ch5 - The Risk and Term Structure of Interest Rates of...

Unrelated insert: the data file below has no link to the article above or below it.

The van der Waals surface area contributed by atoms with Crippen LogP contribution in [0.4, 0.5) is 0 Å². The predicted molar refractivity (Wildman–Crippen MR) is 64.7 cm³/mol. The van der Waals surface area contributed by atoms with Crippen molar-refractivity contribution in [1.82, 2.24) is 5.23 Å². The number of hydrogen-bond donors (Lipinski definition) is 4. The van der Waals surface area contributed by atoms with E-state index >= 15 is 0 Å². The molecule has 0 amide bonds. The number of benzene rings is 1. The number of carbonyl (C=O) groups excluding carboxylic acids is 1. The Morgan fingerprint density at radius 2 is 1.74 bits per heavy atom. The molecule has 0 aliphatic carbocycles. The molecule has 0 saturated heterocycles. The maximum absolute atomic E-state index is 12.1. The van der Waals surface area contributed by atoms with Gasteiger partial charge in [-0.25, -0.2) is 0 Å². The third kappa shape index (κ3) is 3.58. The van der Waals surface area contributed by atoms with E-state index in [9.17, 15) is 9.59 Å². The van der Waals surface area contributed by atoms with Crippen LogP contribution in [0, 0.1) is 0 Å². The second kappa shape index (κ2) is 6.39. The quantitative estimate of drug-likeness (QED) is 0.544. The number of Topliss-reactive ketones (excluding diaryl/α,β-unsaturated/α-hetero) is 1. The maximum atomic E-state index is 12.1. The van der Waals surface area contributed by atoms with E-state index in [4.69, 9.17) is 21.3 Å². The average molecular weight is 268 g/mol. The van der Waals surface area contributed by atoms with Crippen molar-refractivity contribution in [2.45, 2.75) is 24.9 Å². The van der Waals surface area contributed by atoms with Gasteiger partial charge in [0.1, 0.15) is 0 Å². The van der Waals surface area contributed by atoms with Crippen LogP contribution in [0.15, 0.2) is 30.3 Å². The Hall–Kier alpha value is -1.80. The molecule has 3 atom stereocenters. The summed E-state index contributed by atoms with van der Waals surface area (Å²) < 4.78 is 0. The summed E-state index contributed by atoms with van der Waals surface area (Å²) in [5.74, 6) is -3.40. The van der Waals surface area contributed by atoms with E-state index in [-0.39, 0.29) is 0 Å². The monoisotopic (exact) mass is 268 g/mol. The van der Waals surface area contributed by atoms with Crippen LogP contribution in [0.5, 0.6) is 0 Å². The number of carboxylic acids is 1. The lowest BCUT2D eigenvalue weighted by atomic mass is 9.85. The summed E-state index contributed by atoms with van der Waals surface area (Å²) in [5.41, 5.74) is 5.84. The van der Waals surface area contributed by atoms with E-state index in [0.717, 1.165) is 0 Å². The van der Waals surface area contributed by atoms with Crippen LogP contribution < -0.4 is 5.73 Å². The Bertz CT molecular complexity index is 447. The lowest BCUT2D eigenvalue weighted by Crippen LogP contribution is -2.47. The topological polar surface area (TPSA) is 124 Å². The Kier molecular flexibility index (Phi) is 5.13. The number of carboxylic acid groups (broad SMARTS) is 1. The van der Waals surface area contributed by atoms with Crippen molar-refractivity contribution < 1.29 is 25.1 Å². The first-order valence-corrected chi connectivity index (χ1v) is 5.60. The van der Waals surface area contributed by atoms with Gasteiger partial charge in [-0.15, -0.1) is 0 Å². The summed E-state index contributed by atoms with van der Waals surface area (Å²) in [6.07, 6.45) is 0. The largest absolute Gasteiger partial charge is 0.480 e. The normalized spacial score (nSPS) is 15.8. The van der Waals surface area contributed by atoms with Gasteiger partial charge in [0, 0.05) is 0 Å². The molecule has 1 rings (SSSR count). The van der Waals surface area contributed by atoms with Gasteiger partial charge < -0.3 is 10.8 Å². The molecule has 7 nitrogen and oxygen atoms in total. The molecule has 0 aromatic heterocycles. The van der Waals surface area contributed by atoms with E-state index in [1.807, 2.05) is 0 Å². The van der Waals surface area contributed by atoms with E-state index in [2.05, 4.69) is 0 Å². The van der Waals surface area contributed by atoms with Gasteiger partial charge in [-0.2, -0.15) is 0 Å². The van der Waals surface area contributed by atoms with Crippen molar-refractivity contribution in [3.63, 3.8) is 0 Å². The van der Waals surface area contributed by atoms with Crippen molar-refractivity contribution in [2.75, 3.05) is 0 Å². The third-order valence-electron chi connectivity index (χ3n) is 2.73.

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Unformatted text preview: The Risk and Term Structure of Interest Rates of Chapter 5 The Term Structure of Rates and the Yield Curve and Term Structure – Relationship among yields of different Relationship maturities of the same type of security. maturities Yield Curve Yield – Graphical relationship between yield and Graphical maturity. maturity. Empirical Facts Empirical Interest rates on bonds of different maturities Interest move together over time. move When short-term interest rates are low, yield When curves are more likely to have an upward slope; when short-term interest rates are high, yield curves are more likely to slope downward and be inverted. be Yield curves almost always slope upward. Different Theories of the Shape of the Yield Curve of Supply and Demand – Determined by relative supply/demand of Determined different maturities different – Deals with each maturity by itself and ignores Deals the interrelationships between different interrelationships maturities of the same security maturities Expectations Hypothesis Expectations The shape of the yield curve is determined by the The investors’ expectations of future interest rate movements. movements. The interest rate on the long-term bond will equal an The average of short-term interest rates that people expect to occur over the life of the long-term bond. occur If the one-year interest rate over the next five years is If expected to be 5, 6, 7, 8, 9 percent, – then the interest rate on the two-year bond would be 5.5%. – While for the five-year bond it would be 7%. Investors are indifferent between short and long-term Investors securities. securities. Liquidity Premium Modification Liquidity Investors know from experience that short-term Investors securities provide greater marketability and have smaller price fluctuations than do long-term securities. The liquidity premium is that premium demanded for holding long-term securities. for Therefore, a two-year security would have to Therefore, yield more than the average of the two one-year securities as a reward for bearing more risk. securities The Preferred Habitat Approach The The interest rate on a long-term bond will equal an The average of short-term interest rates expected to occur over the life of the long-term bond plus a term (liquidity) premium that responds to supply and demand conditions for that bond. for If investors prefer the habitat of short-term bonds over If long-term bonds, they might be willing to hold short-term bonds even though they have a lower expected return. This means that investors would have to be paid a positive term premium to be willing to hold a long-term bond. bond. Real-World Observations Real-World When interest rates are high relative to When past rates, investors expect them to decline and the price of bonds to rise in the future resulting in big capital gains Investors would then favor long-term securities, which drives up price and lowers yield—downward sloping yield curve curve Real-World Observations Real-World If interest rates are low relative to past— results in an upward sloping curve Historically, over the business cycle shortHistorically, shortterm rates fluctuate more than longerterm rates term Yield curves tend to be upward sloping more often, suggesting the liquidity premium is the dominate theory premium Summary of Term Structure Theory Theory Expectations theory forms the foundation Expectations of the slope of the curve of Liquidity premium theory makes a longterm permanent modification that suggests term an upward sloping curve an Over short periods, relative supplies of Over securities have an impact on yields, altering the shape of the curve altering Government Bonds Government Reading the WSJ. Current coupon or on the run issue. Marketability Marketability Recently issued government bonds Recently (current coupon—“on the run”) are more (current ”) marketable than older issues (“off the marketable off run”) run – Because these newly issued bonds are highly Because marketable, they carry somewhat lower yields to maturity as compared to older issues Default Risk Default Other than US Federal government securities, Other bonds carry a risk of default default Risk on municipal bonds used to be Risk municipal considered very low considered – However, experience of New York City (1975), However, Cleveland (1978) and Orange Country, California (1995) suggest these bonds are becoming riskier (1995) Corporate bonds generally have a higher Corporate default risk than municipal bonds default Investors will expect higher return to Investors compensate for increased default risk Default Risk Default Standard and Poor’s and Moody’s Standard Investors Service rate the default risk on bonds which serve as a guide to investors bonds The introduction of risk in the yield curve The will cause the curve to shift since another variable other than “maturity” has changed The higher the perceived risk, the greater the upward shift of the curve for that particular security particular Risk and Tax Structure of Rates Risk Investors are concerned about the after Investors tax return on bonds tax Although municipal bonds are riskier than Although federal government bonds, tax exempt status of municipal bonds will generally status result in a lower yield (downward shift of the curve) the ...
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